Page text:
Two and a half years ago, then interior minister Ophir Pines-Paz participated in the official state recognition ceremony for the Negev Bedouin community of Umm Batin. Last Wednesday, Pines-Paz, as chairman of the Knesset Interior Committee, met in the Abu Basma Regional Council headquarters with representatives of the "scattered" Bedouins. Attorney Amer AbuAssa, who lives in Umm Batin, told him that nothing had changed in the community since that ceremony. "We get our water from a contractor, there's no electricity, no road. I am upset over how crappy my life is."
Pines came to the council in the framework of what could be called a Knesset Interior Committee tour of the backyard of the State of Israel: Gush Katif evacuees in Nitzan, Abu Basma, the local industrial council of Ramat Hovav and Ketziot Prison, where refugees from Darfur are being held. The Abu Basma council has assumed responsibility for the operation of the school system for all the "unrecognized" Bedouin villages. Aram Qalaji, head of the Abu Basma Regional Council, said in an overview that the council has 24 elementary schools (with a total of 18,000 students), but only three high schools (with 600 students). How is that possible? The elementary schools in these villages were established after legal battles, but no high schools were built. Umm Batin, too, still has no high school.
The truth is that when it comes to Bedouin schools, it's not clear that the term "establish" is accurate. Out of the 24 elementary schools, according to the director of the Abu Basma Educational Administration, Hanan Ufata, 21 operate out of mobile structures. Thus, it would seem that when one speaks of Bedouin schools, the operative verb is not "build" but rather "locate."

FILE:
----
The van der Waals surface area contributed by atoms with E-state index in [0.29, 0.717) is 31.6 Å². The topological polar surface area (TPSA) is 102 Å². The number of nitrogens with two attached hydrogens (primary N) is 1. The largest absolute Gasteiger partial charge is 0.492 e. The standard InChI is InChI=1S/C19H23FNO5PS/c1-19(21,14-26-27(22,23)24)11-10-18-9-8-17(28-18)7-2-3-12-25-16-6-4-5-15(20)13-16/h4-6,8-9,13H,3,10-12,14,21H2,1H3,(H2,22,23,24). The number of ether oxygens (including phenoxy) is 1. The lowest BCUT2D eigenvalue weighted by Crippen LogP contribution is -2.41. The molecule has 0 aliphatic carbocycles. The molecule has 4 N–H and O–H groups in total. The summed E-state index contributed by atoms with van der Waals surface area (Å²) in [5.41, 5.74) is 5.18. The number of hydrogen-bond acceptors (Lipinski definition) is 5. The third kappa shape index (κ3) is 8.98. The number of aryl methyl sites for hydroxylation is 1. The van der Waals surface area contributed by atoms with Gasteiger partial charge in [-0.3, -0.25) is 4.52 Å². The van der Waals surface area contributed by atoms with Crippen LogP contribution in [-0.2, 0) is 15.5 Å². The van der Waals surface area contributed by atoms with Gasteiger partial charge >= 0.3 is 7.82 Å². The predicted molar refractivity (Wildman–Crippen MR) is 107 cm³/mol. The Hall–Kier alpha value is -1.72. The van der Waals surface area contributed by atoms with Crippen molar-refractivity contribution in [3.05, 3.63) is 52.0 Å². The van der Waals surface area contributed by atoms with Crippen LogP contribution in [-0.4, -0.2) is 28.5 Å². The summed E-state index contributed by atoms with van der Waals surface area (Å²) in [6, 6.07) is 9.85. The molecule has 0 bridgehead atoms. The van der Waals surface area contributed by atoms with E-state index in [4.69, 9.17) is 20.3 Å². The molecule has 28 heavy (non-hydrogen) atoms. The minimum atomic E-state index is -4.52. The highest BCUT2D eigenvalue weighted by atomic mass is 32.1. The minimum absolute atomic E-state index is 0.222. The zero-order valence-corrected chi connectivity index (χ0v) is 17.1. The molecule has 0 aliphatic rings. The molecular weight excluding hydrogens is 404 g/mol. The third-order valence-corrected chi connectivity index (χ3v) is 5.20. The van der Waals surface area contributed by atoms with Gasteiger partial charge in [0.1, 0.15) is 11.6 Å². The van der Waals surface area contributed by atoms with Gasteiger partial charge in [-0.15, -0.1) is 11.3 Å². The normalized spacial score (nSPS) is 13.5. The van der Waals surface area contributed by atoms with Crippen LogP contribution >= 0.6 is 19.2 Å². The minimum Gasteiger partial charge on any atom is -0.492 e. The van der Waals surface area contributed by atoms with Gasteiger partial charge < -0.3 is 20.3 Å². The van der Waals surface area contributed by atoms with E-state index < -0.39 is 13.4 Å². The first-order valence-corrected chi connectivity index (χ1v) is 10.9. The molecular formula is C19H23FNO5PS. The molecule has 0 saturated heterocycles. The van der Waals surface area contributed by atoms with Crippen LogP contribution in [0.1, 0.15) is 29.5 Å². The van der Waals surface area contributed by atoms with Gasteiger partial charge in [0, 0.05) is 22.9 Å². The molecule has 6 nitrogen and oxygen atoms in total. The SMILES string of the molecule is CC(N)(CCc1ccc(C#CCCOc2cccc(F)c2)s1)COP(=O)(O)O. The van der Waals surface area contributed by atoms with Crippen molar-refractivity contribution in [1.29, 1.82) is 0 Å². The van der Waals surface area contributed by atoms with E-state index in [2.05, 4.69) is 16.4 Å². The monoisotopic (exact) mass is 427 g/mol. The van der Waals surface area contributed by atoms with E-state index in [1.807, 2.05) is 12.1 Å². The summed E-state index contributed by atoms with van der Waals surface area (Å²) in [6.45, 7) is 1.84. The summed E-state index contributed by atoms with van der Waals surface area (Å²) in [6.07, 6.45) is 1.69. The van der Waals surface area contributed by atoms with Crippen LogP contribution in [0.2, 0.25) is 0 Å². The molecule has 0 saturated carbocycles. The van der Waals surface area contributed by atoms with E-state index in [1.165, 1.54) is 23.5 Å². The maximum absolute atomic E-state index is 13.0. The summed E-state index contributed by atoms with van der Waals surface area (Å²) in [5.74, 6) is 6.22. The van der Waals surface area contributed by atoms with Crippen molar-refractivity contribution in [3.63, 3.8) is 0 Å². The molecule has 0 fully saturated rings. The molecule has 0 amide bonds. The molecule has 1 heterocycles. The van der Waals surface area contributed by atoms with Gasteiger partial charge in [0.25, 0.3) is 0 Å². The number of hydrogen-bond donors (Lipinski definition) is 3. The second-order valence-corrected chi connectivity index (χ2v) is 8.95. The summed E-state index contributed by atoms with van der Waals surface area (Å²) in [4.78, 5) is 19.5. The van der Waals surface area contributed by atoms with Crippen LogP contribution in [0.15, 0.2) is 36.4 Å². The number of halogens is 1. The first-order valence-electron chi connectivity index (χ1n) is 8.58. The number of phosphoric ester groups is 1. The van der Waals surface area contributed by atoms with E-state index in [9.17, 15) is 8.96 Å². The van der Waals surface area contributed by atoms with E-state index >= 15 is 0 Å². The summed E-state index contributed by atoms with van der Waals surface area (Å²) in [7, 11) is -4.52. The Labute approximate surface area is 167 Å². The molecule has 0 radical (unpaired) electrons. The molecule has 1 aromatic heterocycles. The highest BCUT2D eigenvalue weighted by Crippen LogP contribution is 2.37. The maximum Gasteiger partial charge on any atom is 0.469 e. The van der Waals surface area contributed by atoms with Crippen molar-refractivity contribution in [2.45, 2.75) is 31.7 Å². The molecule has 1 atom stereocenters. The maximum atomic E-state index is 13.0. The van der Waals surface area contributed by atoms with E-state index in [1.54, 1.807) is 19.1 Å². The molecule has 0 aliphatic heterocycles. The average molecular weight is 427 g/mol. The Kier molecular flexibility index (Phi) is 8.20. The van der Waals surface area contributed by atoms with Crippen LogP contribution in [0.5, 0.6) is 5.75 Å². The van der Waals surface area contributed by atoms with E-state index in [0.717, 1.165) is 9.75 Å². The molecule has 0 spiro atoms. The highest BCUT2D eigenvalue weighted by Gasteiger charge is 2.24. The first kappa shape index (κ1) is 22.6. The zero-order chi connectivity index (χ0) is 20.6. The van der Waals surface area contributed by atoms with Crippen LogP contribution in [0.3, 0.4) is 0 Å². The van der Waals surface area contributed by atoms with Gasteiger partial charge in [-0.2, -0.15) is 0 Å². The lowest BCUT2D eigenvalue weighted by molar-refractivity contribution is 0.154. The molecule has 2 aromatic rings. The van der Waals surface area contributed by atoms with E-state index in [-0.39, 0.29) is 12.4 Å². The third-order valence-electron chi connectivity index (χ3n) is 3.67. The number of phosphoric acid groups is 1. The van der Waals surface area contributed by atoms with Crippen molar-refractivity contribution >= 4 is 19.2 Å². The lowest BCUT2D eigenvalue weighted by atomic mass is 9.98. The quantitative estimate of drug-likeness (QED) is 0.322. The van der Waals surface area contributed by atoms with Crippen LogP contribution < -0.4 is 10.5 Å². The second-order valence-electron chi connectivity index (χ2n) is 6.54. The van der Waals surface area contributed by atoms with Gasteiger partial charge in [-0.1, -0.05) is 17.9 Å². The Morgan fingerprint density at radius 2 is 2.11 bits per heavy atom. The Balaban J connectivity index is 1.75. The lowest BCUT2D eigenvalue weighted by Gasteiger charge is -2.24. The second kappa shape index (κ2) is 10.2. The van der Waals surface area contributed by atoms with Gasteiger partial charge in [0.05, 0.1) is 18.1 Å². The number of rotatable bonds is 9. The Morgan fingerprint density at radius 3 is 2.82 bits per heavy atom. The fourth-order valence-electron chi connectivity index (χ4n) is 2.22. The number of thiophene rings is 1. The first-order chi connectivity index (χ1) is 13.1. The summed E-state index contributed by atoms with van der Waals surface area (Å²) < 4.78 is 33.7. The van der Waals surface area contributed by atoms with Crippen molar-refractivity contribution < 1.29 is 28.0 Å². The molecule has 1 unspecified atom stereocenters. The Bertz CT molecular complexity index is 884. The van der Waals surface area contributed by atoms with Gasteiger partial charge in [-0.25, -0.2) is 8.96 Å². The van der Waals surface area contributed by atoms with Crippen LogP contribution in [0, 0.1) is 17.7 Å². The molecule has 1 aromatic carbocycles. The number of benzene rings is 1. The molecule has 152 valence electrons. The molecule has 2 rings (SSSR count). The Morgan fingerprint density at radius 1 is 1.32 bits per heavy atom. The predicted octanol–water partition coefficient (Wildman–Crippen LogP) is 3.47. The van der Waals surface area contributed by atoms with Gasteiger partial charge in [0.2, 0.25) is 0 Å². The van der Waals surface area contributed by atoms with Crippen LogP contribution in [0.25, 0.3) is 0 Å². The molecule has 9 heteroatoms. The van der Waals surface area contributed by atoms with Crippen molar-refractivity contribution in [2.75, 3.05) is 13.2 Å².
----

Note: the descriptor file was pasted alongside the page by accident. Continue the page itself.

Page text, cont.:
Where do the students from the 24 elementary schools of the scattered Bedouin disappear to when they reach high-school age? They travel to high schools on permanent Bedouin settlements such as Segev Shalom and Kseifa. The result: an attrition rate of 16 percent between elementary and high school, despite the fact that education is mandatory at this age. One of the main reasons for this is that parents, particularly in the more traditional tribes, do not want their daughters going outside the community for school. Among the Azazma tribe, for example, the dropout rate for girls is higher.
In the two high schools established over the past year in the scattered communities, in Abu Krinat and Al-Hawashla, the attrition rate dropped to zero. It occurred after regional government officials spoke to parents, reporting the establishment of a school close to home and obtaining their agreement to send their daughters. In other words, every additional high school can provide an education and livelihood to dozens of young Bedouin women. The council brings the ORT education network into every high school to provide some of the students with a technical vocation.
Qalaji said he needs to open 10 high schools, but this year only a single new school is planned, in Be'er Hil. According to Qalaji, establishing schools will save money because Abu Basma spends between NIS 50 million and NIS 60 million a year on school transportation, while the cost of operating a high school is just one-tenth of that. In practice, the savings are only partial because transportation is needed even to get to schools that are relatively close to the unrecognized villages.
The treasury is making an exerted effort to increase participation in the country's workforce. Giving Bedouin women more years of education translates into a greater likelihood for them to join the labor market, as well as a reduction in poverty and the birth rate. The Finance Ministry would therefore do well to recognize that there are very few investments that will pay off for the Israeli economy as much as creating high schools for the scattered Bedouin communities and allocating the necessary funds with all due speed.
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